If you’re a New Hampshire native, you know that tourism is one of our state’s biggest industries which means that we all depend on dollars from people who are visiting. In the antiques business, one of the biggest obstacles for travelers is how to ship “the big stuff.” In the past, tourists and travelers have either had to drive trailers cross country or pay exorbitant freight charges when shopping for larger pieces. But thanks to uShip, that’s no longer the case.
uShip is an online marketplace for shipping services. The concept is simple. If you need something shipped, you register your job on the uShip web site by providing the pick up & delivery destinations, a description of the item (s), and date requirements. Then shippers bid on your job. It’s the competitive bidding process that reduces the cost. In simple terms, shippers need to keep their vehicles full to maximize their incomes so, as they travel & deliver, they pick up additional items via uShip to keep their trucks full. uShip customers can accept a bid at anytime during the process so it’s a very efficient and cost-effective way to move “the big stuff” across the country.
In the past few years, I’ve been able to sell large pieces to traveling buyers thanks to uShip. In fact, I’ve just sold some large industrial pieces to a couple in Colorado thanks to this innovative service. And last season, I sent a pair of cast iron antique urns to California with a traveler who became a registered uShipper to keep is vehicle filled with deliveries and cover his gas expenses! I’ve never had a customer complain about the cost or service of their uShipper so uShip gets a big “thumbs up” from us.
Our business depends on a lot of things but the most obvious is inventory. We work hard to keep our shop filled with cool pieces that will keep our customers entertained & inspired. Don & I are on the road every week doing our house calls but, beyond our Tuesday treasure hunts in attics, barns & basements, we have an army of pickers. Some of these hardworking friends pick full-time and others pick on the weekends to earn extra money.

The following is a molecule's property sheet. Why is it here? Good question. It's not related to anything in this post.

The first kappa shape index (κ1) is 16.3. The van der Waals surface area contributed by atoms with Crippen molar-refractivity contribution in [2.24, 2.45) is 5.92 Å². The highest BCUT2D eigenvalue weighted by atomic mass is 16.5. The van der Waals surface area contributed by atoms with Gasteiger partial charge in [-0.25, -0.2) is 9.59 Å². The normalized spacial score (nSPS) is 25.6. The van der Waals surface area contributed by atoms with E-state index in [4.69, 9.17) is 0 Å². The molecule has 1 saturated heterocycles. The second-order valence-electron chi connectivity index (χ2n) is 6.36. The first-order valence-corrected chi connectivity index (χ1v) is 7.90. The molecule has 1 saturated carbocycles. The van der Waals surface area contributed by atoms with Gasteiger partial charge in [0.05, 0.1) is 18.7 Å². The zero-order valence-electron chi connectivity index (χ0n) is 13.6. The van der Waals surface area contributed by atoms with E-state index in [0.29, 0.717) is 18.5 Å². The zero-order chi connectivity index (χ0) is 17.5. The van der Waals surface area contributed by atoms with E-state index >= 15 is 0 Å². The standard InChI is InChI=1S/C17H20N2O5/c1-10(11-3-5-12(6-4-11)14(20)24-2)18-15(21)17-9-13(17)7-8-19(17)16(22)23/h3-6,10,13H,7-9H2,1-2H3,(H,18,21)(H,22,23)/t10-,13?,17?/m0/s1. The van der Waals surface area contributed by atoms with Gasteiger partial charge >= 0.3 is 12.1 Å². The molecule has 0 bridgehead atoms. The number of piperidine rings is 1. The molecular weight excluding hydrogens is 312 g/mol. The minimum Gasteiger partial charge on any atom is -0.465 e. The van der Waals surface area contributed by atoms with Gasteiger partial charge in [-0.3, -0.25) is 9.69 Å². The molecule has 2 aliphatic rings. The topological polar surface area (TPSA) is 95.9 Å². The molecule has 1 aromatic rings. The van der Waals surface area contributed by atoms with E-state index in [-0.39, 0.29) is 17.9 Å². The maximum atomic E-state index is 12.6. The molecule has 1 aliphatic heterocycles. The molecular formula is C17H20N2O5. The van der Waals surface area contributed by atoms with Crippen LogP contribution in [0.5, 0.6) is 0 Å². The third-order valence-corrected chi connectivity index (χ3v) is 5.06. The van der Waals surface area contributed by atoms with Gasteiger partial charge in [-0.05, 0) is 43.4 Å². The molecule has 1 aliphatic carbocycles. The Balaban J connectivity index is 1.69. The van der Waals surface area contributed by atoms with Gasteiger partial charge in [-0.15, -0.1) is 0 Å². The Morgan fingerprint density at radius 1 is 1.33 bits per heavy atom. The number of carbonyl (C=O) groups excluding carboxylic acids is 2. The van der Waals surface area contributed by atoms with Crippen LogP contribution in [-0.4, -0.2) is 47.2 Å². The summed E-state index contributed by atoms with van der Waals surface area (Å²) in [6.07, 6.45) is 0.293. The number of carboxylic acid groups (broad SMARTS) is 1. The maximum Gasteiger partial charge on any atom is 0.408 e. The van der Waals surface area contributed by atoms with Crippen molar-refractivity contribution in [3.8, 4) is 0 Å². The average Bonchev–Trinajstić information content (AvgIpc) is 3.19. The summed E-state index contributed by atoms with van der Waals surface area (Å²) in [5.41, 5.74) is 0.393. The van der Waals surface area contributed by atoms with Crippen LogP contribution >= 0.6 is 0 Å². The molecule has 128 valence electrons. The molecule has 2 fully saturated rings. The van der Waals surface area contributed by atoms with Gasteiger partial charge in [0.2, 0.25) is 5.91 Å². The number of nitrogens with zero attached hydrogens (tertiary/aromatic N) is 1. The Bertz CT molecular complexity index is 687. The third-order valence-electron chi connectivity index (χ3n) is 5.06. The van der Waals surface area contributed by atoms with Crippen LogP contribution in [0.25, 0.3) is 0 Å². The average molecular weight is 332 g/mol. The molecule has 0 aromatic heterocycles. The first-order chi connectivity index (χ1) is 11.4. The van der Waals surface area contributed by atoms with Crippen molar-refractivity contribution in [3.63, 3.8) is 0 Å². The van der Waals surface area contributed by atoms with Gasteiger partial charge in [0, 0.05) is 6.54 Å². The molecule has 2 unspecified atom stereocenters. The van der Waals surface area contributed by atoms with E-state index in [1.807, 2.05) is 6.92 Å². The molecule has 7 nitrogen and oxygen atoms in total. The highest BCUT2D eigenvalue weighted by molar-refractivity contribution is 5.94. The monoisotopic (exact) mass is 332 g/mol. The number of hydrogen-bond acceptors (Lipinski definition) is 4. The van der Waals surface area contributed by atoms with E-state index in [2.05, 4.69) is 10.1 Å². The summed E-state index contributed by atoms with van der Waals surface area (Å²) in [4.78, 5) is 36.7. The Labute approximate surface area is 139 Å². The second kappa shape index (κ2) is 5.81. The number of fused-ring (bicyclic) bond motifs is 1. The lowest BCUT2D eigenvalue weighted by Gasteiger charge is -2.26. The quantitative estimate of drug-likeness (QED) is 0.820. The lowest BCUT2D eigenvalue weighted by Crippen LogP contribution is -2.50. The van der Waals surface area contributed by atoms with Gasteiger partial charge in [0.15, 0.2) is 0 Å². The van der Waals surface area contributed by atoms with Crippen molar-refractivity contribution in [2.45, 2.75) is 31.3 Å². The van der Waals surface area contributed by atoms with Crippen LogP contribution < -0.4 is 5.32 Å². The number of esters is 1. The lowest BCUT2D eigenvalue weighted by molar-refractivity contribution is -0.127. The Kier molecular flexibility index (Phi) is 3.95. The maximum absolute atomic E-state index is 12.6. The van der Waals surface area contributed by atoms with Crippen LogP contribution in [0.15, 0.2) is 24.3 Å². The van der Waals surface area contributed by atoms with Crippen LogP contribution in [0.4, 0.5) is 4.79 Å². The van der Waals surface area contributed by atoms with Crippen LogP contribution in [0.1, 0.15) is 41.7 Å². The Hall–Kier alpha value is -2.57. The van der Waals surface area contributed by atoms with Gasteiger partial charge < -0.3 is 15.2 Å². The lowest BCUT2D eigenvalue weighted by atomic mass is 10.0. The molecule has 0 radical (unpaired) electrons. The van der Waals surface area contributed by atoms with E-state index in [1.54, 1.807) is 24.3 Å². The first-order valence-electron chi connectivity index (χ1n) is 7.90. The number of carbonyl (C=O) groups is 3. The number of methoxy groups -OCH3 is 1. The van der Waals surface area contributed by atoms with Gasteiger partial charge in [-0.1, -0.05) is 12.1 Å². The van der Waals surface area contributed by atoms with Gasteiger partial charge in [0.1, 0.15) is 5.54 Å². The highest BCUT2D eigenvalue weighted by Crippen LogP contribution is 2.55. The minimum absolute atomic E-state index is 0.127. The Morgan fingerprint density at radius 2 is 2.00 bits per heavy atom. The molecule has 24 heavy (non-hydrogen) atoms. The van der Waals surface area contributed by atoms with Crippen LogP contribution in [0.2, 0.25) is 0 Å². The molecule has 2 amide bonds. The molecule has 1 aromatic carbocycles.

Each one has his or her own specialty: Leslie picks vintage mid-century kitsch & clothing, Ian picks mantiques & leather, Julie picks clothes & accessories, John picks quirky & weird, Caron picks Asian imports & hippie stuff, Pete picks factory & architectural, and everyone picks garden for me because they know it’s my absolute favorite.
Today, I had a visit from Larry the Lighting Guy. Larry brings me every chandelier he can find including the incredible the crystal & iron fixture that hangs in the doorway of the new barn. Larry is an absolute joy, as are all of our pickers. We are very grateful for their hard work, for their funky & varied taste, and most importantly, for the joy that they bring to our day. Because what’s the point if you’re not having fun, right?
As we celebrate the first birthday of our web site, we are also celebrating the start of our 28th year in business. Sometimes we get so focused on the next project, that we forget to look back at how far we’ve come. So we took a quick dive into our trunk of old photos and pulled out these pictures of the property when we bought it in 1990. Talk about a fixxer upper!
Our first year was spent learning about septic systems, hot water heaters, and furnaces; the second year was spent learning about foundations, tree removal, and weddings; the third year was spent learning about running a business while sheet rocking, landscaping, and raising a baby, and so on and so on.
So here we are 28 years later. Two additions and two barns built. Many cherished family members gone and many new ones brought into the world. A pet cemetery filled with newfoundlands, cats, guinea pigs, bunnies, goats, and sheep. Two beautiful babies raised into two beautiful adults. And infinite gratitude for being able to make a living doing what we love to do.
As we look forward to another year, we know this business is not just about the stuff we sell, it’s about the people. Our friends, our family, our pickers, our customers–we thank you all for your moral support, your patronage, your insight, your enthusiasm, and most importantly, for the laughs. Every day is a new adventure for us and we are so thankful to have you all along for the ride.